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Michael Lewis


October 26, 2014
USA women head and shoulders above CONCACAF foes, but they must rise to the occasion at WWC

By Michael Lewis Editor

CHESTER, Pa. -- If anyone had any doubts, the United States women reminded everyone that they were head and shoulders over any of their foes in CONCACAF Sunday night, literally and figuratively.

To prove their point, the Americans headed in their first four goals en route to an emphatic 6-0 triumph over Costa Rica in the 2014 CONCACAF Women's Championship at PPL Park.

Both teams already had booked their tickets to the 2015 Women's World Cup in Canada, so there was little drama here. The only question was whether an improved and improving Costa Rican side would be able to keep things interesting.

Unfortunately for the true soccer aficionado, that was not the case as Abby Wambach made sure of that, striking for a a hat-trick of headers en route to an impressive four-goal match to increase her international world-record goal total to 177 goals Carli Lloyd, who set up two of the goals, also tallied off a head shot, and Sydney Leroux also found the back of the net.

Wambach has scored 18 qualifying goals, breaking the record of 17 by another USA legend, Michelle Akers.

"Clearly the U.S. is deserving champions," Costa Rica coach Garabet Avedissian said. "They are still the best in the world.

"All you can do really when Abby Wambach is playing like this is to pray, pray that they don't get the ball to her."

To give you an idea about the Americans' dominance in CONCACAF, consider these numbers:

* The USA did not give up a goal in five games in this competition.

* Seven American players were named to the tournament's Dream Team, including Hope Solo as the top goalkeeper, although she did not have to exert herself very much in her four appearances.

* The USA has a 24-1-1 record in WWC qualifying, losing only once -- 2-1 to Mexico in 2010.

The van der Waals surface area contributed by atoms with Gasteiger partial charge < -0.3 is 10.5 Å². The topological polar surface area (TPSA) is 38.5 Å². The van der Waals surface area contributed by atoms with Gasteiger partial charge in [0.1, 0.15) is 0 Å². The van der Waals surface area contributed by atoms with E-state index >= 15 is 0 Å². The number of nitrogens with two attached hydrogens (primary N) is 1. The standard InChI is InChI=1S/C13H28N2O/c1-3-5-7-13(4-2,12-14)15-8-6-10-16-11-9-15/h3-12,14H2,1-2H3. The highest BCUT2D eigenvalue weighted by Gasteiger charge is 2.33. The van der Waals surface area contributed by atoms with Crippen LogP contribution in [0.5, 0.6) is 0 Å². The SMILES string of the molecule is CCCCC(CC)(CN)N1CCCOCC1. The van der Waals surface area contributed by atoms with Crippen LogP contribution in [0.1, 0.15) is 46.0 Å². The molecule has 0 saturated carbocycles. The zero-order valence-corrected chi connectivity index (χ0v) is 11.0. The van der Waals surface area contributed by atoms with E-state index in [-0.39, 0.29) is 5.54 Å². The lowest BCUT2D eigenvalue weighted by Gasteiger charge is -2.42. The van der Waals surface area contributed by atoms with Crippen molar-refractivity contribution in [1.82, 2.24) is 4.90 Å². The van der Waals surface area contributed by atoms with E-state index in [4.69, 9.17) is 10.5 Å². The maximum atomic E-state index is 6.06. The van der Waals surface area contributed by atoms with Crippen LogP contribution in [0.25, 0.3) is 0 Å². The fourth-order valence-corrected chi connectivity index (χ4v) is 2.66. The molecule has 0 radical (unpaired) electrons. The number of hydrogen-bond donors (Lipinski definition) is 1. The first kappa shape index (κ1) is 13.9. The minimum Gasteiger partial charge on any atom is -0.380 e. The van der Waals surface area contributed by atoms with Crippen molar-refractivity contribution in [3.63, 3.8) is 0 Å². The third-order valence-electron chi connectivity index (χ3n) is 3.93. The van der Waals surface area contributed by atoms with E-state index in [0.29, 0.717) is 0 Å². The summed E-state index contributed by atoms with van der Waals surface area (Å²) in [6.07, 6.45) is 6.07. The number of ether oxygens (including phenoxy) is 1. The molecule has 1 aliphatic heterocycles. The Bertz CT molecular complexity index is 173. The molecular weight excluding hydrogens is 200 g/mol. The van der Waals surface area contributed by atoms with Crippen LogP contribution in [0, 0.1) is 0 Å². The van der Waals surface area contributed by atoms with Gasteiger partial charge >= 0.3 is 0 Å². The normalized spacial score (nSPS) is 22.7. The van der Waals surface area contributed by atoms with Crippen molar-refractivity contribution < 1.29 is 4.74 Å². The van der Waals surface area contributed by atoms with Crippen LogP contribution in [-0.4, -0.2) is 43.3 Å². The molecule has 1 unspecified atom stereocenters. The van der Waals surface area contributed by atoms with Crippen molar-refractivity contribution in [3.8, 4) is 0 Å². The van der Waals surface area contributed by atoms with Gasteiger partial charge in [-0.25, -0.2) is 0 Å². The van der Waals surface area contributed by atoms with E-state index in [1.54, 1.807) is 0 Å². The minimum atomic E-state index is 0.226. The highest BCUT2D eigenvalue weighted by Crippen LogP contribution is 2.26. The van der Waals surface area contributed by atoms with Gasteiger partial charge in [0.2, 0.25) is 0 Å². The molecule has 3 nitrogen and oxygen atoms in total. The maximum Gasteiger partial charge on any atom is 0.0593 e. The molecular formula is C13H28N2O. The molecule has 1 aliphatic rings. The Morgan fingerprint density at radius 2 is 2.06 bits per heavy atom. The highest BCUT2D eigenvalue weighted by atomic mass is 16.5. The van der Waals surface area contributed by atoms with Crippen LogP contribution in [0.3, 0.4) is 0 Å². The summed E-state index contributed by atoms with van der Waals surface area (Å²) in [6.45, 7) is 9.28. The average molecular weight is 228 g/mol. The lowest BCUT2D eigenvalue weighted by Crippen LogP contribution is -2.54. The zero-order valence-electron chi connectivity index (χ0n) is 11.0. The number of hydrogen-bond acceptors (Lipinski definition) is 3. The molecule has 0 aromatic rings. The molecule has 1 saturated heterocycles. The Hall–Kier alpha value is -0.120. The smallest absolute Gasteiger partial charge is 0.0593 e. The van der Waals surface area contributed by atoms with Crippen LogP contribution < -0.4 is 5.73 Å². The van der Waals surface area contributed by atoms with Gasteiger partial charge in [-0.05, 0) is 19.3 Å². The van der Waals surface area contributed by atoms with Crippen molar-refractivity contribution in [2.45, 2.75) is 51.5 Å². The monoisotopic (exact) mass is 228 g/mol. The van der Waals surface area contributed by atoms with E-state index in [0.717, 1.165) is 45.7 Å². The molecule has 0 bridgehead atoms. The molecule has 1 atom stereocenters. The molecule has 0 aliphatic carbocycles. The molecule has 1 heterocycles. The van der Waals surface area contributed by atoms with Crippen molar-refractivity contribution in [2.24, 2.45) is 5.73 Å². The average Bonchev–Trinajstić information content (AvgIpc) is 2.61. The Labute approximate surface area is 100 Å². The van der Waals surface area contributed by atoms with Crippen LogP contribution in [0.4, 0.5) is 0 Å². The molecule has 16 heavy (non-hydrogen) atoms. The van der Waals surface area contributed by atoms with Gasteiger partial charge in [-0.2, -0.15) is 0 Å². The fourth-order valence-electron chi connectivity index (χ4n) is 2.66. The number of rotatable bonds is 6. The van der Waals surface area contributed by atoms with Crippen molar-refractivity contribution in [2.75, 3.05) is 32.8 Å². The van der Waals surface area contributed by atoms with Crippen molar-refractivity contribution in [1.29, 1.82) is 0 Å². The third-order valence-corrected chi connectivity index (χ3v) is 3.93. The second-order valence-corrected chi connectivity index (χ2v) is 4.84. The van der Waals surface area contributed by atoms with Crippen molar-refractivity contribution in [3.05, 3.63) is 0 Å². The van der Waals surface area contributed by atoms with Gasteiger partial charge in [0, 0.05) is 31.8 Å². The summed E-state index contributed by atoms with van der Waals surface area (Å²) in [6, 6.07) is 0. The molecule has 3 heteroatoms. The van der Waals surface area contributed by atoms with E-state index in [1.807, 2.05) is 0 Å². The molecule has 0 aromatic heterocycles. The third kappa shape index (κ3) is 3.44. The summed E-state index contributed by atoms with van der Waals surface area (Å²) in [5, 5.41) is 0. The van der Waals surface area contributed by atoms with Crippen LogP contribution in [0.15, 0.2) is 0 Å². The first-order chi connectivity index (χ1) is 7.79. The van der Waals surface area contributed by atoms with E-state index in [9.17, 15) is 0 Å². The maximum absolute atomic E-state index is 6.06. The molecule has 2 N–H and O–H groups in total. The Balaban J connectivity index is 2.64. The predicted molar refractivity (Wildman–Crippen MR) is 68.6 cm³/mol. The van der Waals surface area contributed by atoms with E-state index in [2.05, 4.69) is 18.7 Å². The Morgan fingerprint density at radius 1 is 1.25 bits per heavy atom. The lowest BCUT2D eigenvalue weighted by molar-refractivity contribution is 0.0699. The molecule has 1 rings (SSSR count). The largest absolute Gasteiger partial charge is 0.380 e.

* And the Americans have outscored their opposition, 147-5.

They have allowed five -- yes -- five goals in those games, an astounding total.

While the USA certainly endured some problems of team bunkering in, especially in the opening matches, its talent and athleticism and experience eventually prevailed.

So, CONCACAF is not their problem. The likes of Japan, France and Germany, among others, will be in June. They have seven months to plan for Canada with the ultimate goal of reaching the Pacific Northwest -- B.C. Place in Vancouver, Canada, where the final will be held on July 5.

"If we can get outside of our own selves, play as a unit, not just the 11 on the field, but in the World Cup, the 23 that are on the squad can play as a unit ... we can whatever we would want," Wambach said. "That's something that's very special. As long as we don't get our egos involved, 'I'm not playing or you're playing.' If we're not comparing ourselves to each other and just comparing ourselves to ourselves, this team is going to win a World Cup."

The USA might be ranked No. 1 in the world by FIFA, but the Americans haven't taken a victory lap with a WWC trophy since Brandi Chastain converted that dramatic penalty kick and whipped off her jersey against China in July, 1999. When Canada 2015 kicks off next June 6, it will be nearly 16 not-so-always sweet years.

"We have an opportunity to win a World Cup, we really do," Wambach said. "If this team can manufacture seven consistent games -- they don't have to be great-looking games -- where several players step up to the plate, where certain players shine when the light is shining so bright, then maybe we have a really great chance of winning the World Cup."

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